Pic7: Pivot location, hit the Insert key to offset any pivots in Maya and keep X key pressed to snap to the grid.
This is an optional feature that can be applied to the asset. It is not required unless you use the asset with a specific material setup, such as Vertex Deformation. Without the vertex coloring in the asset, the simplified movement you get when using vertex deformation is applied across the entire geometry.
By default, the vertex color of the asset is white (full movement), but when you apply black to the base vertices (where the grass will be rooted to the floor), then only the tips of the grass will move (because they are colored white). This gives a much more realistic and believable looking asset.
Unlike the bending parameter that can be applied inside the vegetation tool and that automatically fixes the base of the grass to the floor. Vertex color is used to control the movement when you apply the movement via the vertex deformation within the material.
To modify any vertex color in your geometry, press F2 to go to the Maya's Modeling menu. Under Mesh Display -> Apply Color or Paint Vertex Color Tool, you add vertex colors. Instead of painting, it is easier to just select the bottom vertices and give them a black color which is interpreted as non-moving vertices in the vegetation tool settings later. Redo with white color for the top vertices. This will let them move freely.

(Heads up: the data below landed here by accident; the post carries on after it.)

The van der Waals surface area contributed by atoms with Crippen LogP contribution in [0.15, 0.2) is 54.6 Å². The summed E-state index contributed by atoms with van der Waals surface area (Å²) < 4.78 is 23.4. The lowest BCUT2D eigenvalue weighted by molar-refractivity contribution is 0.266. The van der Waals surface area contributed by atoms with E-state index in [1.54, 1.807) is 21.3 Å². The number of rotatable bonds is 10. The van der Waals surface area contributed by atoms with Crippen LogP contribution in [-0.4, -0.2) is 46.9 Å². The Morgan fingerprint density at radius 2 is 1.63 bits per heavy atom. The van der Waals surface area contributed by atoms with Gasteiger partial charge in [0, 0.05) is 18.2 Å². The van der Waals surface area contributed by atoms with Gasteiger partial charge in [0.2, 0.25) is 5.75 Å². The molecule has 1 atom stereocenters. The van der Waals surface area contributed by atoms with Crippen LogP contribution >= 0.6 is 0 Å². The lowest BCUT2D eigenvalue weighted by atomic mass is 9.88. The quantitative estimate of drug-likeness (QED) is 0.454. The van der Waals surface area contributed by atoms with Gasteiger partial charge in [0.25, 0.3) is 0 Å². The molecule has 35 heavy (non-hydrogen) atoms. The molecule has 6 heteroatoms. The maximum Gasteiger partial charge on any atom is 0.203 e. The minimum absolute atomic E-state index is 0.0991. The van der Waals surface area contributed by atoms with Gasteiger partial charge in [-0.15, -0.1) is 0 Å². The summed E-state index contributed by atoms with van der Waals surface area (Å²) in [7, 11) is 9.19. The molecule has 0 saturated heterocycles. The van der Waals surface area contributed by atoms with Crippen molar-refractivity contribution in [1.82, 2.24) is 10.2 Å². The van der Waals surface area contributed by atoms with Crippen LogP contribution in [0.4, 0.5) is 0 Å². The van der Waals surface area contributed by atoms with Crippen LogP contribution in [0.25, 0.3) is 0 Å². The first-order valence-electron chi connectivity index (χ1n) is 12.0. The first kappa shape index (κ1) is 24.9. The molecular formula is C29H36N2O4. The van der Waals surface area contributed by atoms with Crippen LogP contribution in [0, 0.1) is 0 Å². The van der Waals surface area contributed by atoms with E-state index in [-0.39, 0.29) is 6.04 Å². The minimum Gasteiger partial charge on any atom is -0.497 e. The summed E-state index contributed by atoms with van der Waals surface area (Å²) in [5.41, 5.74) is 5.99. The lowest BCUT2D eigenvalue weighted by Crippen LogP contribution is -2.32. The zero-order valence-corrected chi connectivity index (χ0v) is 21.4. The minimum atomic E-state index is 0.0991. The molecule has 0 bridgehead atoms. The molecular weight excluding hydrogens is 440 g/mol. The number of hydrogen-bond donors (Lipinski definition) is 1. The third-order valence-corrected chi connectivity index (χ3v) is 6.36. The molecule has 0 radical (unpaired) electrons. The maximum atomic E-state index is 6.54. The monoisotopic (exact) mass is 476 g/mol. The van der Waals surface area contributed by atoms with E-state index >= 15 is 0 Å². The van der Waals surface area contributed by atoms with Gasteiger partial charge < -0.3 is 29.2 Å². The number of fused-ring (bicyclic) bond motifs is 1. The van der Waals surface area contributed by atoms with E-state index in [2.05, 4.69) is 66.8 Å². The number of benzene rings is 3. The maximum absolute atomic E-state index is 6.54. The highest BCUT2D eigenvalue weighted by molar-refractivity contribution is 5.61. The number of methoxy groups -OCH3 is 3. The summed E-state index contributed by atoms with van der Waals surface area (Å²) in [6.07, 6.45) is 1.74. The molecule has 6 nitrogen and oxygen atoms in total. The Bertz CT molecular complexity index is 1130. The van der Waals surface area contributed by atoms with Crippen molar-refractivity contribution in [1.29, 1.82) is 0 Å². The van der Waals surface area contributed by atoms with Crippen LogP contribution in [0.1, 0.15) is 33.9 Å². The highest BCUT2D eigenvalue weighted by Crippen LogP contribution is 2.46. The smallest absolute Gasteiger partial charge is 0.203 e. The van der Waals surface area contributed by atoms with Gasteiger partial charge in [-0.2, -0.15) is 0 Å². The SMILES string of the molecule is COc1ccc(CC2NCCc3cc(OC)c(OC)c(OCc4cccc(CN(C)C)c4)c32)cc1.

Pic8: Applying the vertex colors.
When we progress to the CRYENGINE portion of this tutorial we will continue with the use cases for vertex color within the asset. For now, continue on to create the rest of the asset.
Even though this grass object is a very simple geometry with a total of 600+ polygons, it still makes sense to add LOD's to the object - so we can lose some of the extra polygons at distance.
If you are familiar with the 3ds Max to CRYENGINE workflow, you will notice that for the export from Maya, we must always:
When it comes to adding LODs it becomes even a bit more complicated. These are the rules:
This will result into an exportable hierarchy shown in the below image:
Pic9: LOD group nodes for the meshes.
To fill in the empty LOD group, use any means you have in Maya or external programs to reduce the different LOD mesh complexity. You can simply delete some grass patch faces or you could also use the Mesh -> Reduce tool to let Maya do the work. It's up to you. There is a guideline however, if you want to follow it:
Group the reduced LOD meshes under their respective group nodes, until you get this:
Pic10: Grouped LOD group nodes.
Since we already did the preparations of our export scene to include LOD groups, we only need to click the Export button to export the grass patch as *.CGF file. Click on the cryExportNode and go to the Attribute Editor if you need to re-evaluate the export settings shown below:
Pic11: Exporting the geometry and its settings.
We have now finished the setup for the Maya portion of the tutorial. To continue, move onto the next page where we configure the material and use the Vegetation Tool to place down some grass assets.